• Ronald Johnson is pre-diabetic, suffers from asthma and high blood pressure, and regularly uses an inhaler to breathe. His age and respiratory ailments put him at risk of serious illness and death if he contracts COVID-19. With over hundreds of active cases in Colorado’s prisons, his family fears he will not make it out alive. His daughter, Amber, says, “In prison, he can’t protect himself and he can’t social distance. My deep fear is that my dad will die in prison. That is an awful, traumatic reality to consider. My chest is tight just thinking about how quickly it spreads and how vulnerable he is.”

    Governor Hickenlooper shortened his sentence following testimony from family, friends and correctional officers advocating for his early release. Yet, he is still eight years away from parole. While he remains in prison, COVID-19 continues to spread. Ronald’s three siblings, four children and four grandchildren are desperate for his release.

    Read more about Ronald Johnson and other at-risk incarcerated people.

ACLU Calls on Denver to End Unconstitutional Park Banishment Program

1/25/17

DENVER – In a letter sent this morning, the ACLU of Colorado demanded that the Denver Parks Department stop enforcement of an unconstitutional and ineffective temporary directive authorizing police to banish people from city parks, without a hearing, conviction, or other due process, based on mere suspicion of illegal drug activity.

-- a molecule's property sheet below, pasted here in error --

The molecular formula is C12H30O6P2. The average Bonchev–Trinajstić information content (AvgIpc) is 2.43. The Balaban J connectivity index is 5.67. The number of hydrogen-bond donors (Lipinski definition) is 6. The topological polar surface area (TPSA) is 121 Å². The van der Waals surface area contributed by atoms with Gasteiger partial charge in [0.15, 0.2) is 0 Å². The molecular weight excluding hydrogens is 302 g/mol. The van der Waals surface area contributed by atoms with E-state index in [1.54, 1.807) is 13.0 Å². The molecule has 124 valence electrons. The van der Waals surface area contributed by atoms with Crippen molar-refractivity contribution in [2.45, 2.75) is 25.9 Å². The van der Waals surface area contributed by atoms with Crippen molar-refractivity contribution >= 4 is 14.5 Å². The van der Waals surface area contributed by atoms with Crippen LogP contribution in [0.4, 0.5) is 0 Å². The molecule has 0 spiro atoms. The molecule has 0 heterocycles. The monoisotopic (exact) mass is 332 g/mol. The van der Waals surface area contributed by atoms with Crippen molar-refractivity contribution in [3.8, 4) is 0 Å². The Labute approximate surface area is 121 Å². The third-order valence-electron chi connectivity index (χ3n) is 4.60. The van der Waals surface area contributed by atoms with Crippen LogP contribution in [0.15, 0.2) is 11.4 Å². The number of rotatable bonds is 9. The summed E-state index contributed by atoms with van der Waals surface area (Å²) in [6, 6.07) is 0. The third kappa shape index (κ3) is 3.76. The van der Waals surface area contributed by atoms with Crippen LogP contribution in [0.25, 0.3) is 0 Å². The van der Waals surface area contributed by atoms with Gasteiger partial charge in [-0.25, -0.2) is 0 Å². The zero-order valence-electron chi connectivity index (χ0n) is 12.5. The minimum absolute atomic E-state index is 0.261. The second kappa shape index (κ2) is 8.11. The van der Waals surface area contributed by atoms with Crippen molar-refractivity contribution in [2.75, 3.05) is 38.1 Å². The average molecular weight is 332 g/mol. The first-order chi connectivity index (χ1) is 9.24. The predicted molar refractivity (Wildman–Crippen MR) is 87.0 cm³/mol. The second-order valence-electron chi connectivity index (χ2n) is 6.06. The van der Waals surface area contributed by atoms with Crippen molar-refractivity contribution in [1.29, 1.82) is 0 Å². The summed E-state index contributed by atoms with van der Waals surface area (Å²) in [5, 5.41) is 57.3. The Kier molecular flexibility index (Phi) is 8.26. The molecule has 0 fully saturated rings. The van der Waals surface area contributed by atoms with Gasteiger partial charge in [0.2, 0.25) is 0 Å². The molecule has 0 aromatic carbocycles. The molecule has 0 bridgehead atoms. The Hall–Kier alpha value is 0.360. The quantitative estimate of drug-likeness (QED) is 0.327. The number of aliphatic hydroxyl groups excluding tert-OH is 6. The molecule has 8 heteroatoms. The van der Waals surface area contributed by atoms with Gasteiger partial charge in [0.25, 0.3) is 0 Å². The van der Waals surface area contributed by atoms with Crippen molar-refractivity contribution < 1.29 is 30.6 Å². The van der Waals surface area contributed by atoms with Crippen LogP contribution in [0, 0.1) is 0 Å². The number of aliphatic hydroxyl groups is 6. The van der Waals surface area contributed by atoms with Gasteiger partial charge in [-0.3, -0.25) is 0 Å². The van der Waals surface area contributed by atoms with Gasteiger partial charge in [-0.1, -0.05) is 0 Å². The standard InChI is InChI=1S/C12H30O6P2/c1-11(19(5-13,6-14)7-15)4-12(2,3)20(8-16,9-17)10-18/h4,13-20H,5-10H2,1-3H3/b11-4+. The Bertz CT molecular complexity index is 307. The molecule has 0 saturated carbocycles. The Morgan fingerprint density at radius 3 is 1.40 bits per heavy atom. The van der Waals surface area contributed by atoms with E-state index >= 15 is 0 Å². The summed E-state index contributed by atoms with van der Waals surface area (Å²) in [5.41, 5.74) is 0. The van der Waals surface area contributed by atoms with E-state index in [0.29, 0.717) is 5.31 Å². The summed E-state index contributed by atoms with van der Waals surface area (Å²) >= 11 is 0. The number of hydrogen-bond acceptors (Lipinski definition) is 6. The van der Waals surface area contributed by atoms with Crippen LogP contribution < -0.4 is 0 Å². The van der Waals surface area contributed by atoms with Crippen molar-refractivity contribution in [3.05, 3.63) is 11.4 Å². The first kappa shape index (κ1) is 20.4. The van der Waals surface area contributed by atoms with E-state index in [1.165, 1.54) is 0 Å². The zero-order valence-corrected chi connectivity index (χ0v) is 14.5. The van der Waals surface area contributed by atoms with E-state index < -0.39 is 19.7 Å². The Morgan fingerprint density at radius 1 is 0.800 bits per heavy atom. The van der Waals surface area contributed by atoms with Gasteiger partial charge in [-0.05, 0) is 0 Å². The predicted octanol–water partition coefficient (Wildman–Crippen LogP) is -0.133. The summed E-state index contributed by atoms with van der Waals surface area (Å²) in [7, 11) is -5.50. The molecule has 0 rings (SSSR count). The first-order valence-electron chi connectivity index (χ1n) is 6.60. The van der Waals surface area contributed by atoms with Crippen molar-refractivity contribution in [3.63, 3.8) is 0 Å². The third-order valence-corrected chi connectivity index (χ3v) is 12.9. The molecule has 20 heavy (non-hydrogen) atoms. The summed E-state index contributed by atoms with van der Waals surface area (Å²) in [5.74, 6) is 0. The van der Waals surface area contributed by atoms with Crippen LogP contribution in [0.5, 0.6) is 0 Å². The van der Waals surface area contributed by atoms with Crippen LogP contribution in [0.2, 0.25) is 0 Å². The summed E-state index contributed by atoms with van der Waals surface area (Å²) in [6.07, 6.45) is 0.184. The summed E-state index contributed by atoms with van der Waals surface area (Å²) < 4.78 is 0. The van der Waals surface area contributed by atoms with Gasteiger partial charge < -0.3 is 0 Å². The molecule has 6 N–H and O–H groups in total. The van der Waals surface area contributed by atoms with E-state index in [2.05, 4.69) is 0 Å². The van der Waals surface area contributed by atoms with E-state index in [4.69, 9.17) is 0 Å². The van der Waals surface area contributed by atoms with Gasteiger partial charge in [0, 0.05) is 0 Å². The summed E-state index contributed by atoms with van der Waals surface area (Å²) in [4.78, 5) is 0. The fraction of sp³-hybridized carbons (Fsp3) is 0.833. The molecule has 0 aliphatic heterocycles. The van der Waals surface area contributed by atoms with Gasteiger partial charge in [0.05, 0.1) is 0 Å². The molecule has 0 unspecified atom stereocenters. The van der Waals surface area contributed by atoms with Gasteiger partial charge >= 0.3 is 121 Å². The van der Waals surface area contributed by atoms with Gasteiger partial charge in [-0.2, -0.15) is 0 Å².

“Denver’s program of expelling persons from public parks is an end run around constitutional protections,” said ACLU of Colorado Legal Director Mark Silverstein. “Now that we have seen the program in operation, we also know that it has failed to target the dangerous and threatening behaviors that City officials cited to justify this drastic measure.”

The six-month program was initiated by the Parks Department without an ordinance or vote of the City Council on September 1, 2016. Although the temporary directive authorizing the program is set to expire at the end of February, the Parks Director stated it might then be adopted as a permanent rule.

The program gives police officers unilateral authority to ban persons suspected of “illegal drug activity” from city parks.  According to the directive, a person “need not be charged, tried or convicted of any crime, infraction, or administrative citation” for a suspension notice to be issued or effective. A ban lasts for 90 days and re-entry is punishable by up to a year in jail.